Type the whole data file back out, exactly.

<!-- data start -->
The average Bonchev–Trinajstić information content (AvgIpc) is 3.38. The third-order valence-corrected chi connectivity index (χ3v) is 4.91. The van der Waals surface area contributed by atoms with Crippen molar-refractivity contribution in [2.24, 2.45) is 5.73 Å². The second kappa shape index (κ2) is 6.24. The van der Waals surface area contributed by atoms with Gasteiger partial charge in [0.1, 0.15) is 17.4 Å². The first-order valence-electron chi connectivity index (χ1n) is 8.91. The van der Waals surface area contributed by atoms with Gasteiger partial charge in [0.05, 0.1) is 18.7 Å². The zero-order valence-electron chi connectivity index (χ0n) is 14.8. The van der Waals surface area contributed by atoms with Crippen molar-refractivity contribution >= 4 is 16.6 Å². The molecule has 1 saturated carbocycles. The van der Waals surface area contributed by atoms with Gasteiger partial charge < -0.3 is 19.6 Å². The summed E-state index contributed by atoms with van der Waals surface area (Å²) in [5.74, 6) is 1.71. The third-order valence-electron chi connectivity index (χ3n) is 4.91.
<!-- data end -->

The average Bonchev–Trinajstić information content (AvgIpc) is 3.38. The third-order valence-corrected chi connectivity index (χ3v) is 4.91. The van der Waals surface area contributed by atoms with Crippen molar-refractivity contribution in [2.24, 2.45) is 5.73 Å². The second kappa shape index (κ2) is 6.24. The van der Waals surface area contributed by atoms with Gasteiger partial charge in [0.1, 0.15) is 17.4 Å². The first-order valence-electron chi connectivity index (χ1n) is 8.91. The van der Waals surface area contributed by atoms with Gasteiger partial charge in [0.05, 0.1) is 18.7 Å². The zero-order valence-electron chi connectivity index (χ0n) is 14.8. The van der Waals surface area contributed by atoms with Crippen molar-refractivity contribution >= 4 is 16.6 Å². The molecule has 1 saturated carbocycles. The van der Waals surface area contributed by atoms with Gasteiger partial charge < -0.3 is 19.6 Å². The summed E-state index contributed by atoms with van der Waals surface area (Å²) in [5.74, 6) is 1.71. The third-order valence-electron chi connectivity index (χ3n) is 4.91.